According to recent FEC filings, Daniel Katzman, CEO of the popular tele-orthodontic company SmileDirectClub, has donated $100,000 to the Trump Victory Fund and $265,300 to the Republican super PAC Hold The Line 2020.
Established in July 2020, Hold The Line is a joint fundraising committee for Senators Susan Collins (R-ME), Steve Daines (R-MT), Joni Ernst (R-IA), Cory Gardner (R-CO), Thom Tillis (R-NC), and Martha McSally (R-AZ) – all of whom are in tight reelection races this fall. So far, the super PAC has raised $895,000.
The donations, however, are at direct odds with SmileDirectClub’s “commitment to diversity and inclusion.” The brand prides itself on providing affordable orthodontic care to low-income, rural, and disabled communities who may not otherwise be able to access these services. Over the years, this pitch, coupled with heavy social media advertising, has allowed SmileDirectClub to build a cult-like following. (Its Instagram boasts more than 435,000 followers.) The company’s mission to “democratize orthodontics” has even lured NBA player Draymond Green as an investor.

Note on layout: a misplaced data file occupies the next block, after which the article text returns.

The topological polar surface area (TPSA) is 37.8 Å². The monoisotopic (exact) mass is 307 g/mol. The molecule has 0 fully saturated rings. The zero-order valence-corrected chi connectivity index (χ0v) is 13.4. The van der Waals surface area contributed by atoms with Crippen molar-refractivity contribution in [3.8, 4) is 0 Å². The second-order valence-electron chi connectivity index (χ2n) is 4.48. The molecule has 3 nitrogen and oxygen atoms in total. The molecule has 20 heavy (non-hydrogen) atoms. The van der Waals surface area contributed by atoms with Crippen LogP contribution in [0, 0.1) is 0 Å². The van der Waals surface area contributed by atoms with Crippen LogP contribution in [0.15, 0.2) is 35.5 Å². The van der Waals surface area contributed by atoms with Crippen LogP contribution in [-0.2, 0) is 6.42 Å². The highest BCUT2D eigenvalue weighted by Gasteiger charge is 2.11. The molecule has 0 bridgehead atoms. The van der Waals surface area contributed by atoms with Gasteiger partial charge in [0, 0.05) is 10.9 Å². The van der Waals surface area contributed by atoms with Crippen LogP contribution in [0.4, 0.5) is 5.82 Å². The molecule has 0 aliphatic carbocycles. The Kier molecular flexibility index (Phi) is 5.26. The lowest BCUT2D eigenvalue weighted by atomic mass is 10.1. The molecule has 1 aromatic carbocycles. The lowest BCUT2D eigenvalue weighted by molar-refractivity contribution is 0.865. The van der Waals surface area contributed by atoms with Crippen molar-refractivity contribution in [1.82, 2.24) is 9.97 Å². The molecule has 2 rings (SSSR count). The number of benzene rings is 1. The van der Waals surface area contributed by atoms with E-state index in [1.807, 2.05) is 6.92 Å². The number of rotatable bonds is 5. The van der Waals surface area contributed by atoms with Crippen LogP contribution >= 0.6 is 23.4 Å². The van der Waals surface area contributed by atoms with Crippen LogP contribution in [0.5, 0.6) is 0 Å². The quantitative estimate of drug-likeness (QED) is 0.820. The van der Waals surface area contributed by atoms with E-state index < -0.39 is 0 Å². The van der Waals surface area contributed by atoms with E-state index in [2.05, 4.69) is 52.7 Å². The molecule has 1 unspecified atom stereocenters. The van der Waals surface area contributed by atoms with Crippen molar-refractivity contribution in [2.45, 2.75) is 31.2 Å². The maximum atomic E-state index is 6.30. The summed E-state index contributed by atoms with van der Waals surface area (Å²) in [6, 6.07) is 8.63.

“SmileDirectClub was founded with a ground-breaking idea that changed the dental industry and increased consumer access to affordable, safe and efficacious premium oral care,” said Katzman in a statement.
In 2018, the company pulled its advertising from Fox News’ Tucker Carlson Tonight after Carlson said that immigrants make the U.S. “poorer” and “dirtier.” At the time, SmileDirectClub announced that it no longer wanted to run ads “around any political opinions show.”
On June 12, around the peak of Black Lives Matter protests, the company told consumers that it was “listening and learning” and said that it wanted to do its part to “build a world where inclusion, kindness, compassion and decency are experienced by all.”
Four months later, the company's CEO donated $100,000 to Trump.
Thanks for the information about SmileDirectClub. Lots of brands seem to realize that being inclusive and embracing diversity is the way to go but then support politicians who don't share those values.
I was going to purchase their product next year (once I change my dental insurance) but will now look into alternative options.
I can't understand why this Foxconn story is not being splashed all over the papers in Wisconsin (a swing state!). This should be a lead story on CNN, MSNBC, the local papers, everywhere.